I just really want to agree with the sentiment that you should play what excites you. I totally get the feeling that only comes from a tug response, and I would never give up responsive play. In the end I find myself playing unresponsive more, because that’s just what I enjoy. But I don’t think there are too many who would say that you need to pick a style for fear of building bad habits on one style or the other. (You do hear that, but it seems to be the minority. I really have no idea myself.)


Variety is the spice of life.

The foundations built in fixed and responsive play will help exel other styles IMO. The subtly of touch required is a great attribute to have.


I’m late to the game here, but, a lot of very smooth players have credited their flow to learning to play responsive. @Markmont comes to mind as being a guy with amazing unresponsive flow and being one to sing the benefits of responsive play.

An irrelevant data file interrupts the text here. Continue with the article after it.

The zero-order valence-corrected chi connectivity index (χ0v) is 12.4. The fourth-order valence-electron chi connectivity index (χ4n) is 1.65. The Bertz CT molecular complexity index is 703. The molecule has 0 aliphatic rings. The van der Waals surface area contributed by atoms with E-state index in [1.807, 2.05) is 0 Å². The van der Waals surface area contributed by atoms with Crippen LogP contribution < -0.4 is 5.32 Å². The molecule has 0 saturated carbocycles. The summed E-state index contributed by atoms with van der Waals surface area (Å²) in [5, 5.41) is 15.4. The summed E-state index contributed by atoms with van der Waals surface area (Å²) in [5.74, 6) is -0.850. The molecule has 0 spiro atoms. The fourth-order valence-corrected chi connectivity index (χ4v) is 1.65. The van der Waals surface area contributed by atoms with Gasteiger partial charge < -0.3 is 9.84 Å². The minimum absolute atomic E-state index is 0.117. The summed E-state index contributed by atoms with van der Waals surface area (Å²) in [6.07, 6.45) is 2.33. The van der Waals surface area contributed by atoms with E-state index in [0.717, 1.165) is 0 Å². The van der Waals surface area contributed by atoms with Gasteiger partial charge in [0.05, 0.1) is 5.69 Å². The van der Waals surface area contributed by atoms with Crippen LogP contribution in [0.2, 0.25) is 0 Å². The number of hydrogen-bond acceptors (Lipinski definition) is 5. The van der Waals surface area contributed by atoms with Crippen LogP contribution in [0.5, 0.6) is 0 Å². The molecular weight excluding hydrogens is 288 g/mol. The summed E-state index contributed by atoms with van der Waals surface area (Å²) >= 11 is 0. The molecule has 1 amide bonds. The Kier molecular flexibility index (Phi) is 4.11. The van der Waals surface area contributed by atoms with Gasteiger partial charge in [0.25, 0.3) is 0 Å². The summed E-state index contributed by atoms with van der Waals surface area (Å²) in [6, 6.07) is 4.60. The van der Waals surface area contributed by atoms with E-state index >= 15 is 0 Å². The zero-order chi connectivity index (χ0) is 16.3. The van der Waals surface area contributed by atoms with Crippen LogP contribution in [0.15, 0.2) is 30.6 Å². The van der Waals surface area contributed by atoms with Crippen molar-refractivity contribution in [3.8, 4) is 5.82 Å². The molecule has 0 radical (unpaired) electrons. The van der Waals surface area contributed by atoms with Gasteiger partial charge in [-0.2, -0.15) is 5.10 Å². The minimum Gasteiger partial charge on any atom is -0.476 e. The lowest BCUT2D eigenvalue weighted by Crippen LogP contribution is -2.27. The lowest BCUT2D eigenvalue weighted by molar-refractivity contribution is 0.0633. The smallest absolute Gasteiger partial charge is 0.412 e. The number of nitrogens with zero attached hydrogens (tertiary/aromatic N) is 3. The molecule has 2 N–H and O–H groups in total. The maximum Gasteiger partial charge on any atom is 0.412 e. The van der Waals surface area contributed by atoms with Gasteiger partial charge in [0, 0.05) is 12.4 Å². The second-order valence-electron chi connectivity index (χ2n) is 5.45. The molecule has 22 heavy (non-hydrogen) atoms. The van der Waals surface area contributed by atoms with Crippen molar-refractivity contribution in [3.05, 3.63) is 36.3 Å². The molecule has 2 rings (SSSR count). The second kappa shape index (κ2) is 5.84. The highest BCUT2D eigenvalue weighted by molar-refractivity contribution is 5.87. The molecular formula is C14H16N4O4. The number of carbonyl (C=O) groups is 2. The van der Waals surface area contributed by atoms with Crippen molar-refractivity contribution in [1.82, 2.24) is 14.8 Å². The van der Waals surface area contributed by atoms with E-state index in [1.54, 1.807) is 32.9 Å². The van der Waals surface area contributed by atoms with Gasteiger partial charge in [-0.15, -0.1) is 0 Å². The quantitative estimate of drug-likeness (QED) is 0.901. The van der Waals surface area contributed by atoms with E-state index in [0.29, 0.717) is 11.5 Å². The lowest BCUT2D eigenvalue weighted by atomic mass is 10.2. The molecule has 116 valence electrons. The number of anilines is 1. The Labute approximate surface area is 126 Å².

That said, if you want to learn responsive first, go for it. If you prefer to learn 0A and 1A at the same time, go for it. The great thing about yoyo is it is a toy, and, there is no wrong way or right way to learn, just your way. (Also, there is no wrong or right pace to learn, just your pace).

There are some amazing 0A players out there, and you can do a great many 1A tricks responsive. Enjoy your journey, ask questions, don’t take yourself too seriously, and have fun.


It’s a matter of opinion, but I would say there are differences and some of it is personal preference, however the difference between 0A fixed and 0A bearing responsive is smaller than the difference between 0A and 1A.

Some of it does come down to the design of the yoyo as well. My preference is for slimmer, higher walled responsives and fixies which are going to play differently than a modern “wide” design with a responsive bearing. This is partly shape, partly weight distribution, but (more importantly to me) response system. Most of the throws I like have wider, thicker pads than the standard 19mm slim.